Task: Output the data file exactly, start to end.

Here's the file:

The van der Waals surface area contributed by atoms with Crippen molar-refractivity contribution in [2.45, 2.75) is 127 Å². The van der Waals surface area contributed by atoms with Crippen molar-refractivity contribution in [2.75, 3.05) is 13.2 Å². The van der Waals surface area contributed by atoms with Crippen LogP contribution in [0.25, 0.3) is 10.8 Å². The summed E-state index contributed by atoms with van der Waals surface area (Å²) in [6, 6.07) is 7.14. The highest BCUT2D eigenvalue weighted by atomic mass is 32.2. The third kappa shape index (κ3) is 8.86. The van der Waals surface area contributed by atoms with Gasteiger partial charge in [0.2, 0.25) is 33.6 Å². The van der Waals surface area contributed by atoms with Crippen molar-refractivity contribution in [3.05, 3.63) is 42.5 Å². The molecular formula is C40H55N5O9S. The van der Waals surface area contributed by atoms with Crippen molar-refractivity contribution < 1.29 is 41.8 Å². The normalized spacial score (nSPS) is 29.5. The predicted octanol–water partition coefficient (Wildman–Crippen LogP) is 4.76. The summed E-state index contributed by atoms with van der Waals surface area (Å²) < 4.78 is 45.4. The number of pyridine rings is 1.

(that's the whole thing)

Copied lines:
The van der Waals surface area contributed by atoms with Crippen molar-refractivity contribution in [2.45, 2.75) is 127 Å². The van der Waals surface area contributed by atoms with Crippen molar-refractivity contribution in [2.75, 3.05) is 13.2 Å². The van der Waals surface area contributed by atoms with Crippen LogP contribution in [0.25, 0.3) is 10.8 Å². The summed E-state index contributed by atoms with van der Waals surface area (Å²) in [6, 6.07) is 7.14. The highest BCUT2D eigenvalue weighted by atomic mass is 32.2. The third kappa shape index (κ3) is 8.86. The van der Waals surface area contributed by atoms with Gasteiger partial charge in [0.2, 0.25) is 33.6 Å². The van der Waals surface area contributed by atoms with Crippen molar-refractivity contribution in [3.05, 3.63) is 42.5 Å². The molecular formula is C40H55N5O9S. The van der Waals surface area contributed by atoms with Crippen molar-refractivity contribution < 1.29 is 41.8 Å². The normalized spacial score (nSPS) is 29.5. The predicted octanol–water partition coefficient (Wildman–Crippen LogP) is 4.76. The summed E-state index contributed by atoms with van der Waals surface area (Å²) < 4.78 is 45.4. The number of pyridine rings is 1.